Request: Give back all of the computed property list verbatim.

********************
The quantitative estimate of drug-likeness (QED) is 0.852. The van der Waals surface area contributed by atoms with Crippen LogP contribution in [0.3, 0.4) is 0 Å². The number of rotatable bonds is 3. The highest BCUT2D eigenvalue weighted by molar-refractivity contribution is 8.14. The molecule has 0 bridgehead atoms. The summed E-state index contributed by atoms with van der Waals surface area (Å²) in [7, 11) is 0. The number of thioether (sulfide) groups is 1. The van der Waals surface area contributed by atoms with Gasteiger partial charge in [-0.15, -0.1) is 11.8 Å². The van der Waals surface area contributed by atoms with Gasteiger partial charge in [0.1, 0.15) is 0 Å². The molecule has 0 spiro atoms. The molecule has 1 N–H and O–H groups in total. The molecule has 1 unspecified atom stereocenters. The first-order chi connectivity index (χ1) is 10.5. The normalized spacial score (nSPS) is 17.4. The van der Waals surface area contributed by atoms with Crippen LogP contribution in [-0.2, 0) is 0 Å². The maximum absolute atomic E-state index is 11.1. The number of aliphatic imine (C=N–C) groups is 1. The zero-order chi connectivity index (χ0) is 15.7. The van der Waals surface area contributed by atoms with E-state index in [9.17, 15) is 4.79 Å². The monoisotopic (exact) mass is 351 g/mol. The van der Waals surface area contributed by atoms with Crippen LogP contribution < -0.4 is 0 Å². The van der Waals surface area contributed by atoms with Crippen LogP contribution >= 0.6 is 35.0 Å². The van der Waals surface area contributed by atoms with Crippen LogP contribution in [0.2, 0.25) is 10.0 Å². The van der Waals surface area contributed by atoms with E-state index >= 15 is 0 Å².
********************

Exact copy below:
The quantitative estimate of drug-likeness (QED) is 0.852. The van der Waals surface area contributed by atoms with Crippen LogP contribution in [0.3, 0.4) is 0 Å². The number of rotatable bonds is 3. The highest BCUT2D eigenvalue weighted by molar-refractivity contribution is 8.14. The molecule has 0 bridgehead atoms. The summed E-state index contributed by atoms with van der Waals surface area (Å²) in [7, 11) is 0. The number of thioether (sulfide) groups is 1. The van der Waals surface area contributed by atoms with Gasteiger partial charge in [-0.15, -0.1) is 11.8 Å². The van der Waals surface area contributed by atoms with Gasteiger partial charge in [0.1, 0.15) is 0 Å². The molecule has 0 spiro atoms. The molecule has 1 N–H and O–H groups in total. The molecule has 1 unspecified atom stereocenters. The first-order chi connectivity index (χ1) is 10.5. The normalized spacial score (nSPS) is 17.4. The van der Waals surface area contributed by atoms with Crippen LogP contribution in [-0.2, 0) is 0 Å². The maximum absolute atomic E-state index is 11.1. The number of aliphatic imine (C=N–C) groups is 1. The zero-order chi connectivity index (χ0) is 15.7. The van der Waals surface area contributed by atoms with E-state index in [9.17, 15) is 4.79 Å². The monoisotopic (exact) mass is 351 g/mol. The van der Waals surface area contributed by atoms with Crippen LogP contribution < -0.4 is 0 Å². The van der Waals surface area contributed by atoms with Crippen LogP contribution >= 0.6 is 35.0 Å². The van der Waals surface area contributed by atoms with Crippen LogP contribution in [0.2, 0.25) is 10.0 Å². The van der Waals surface area contributed by atoms with E-state index >= 15 is 0 Å².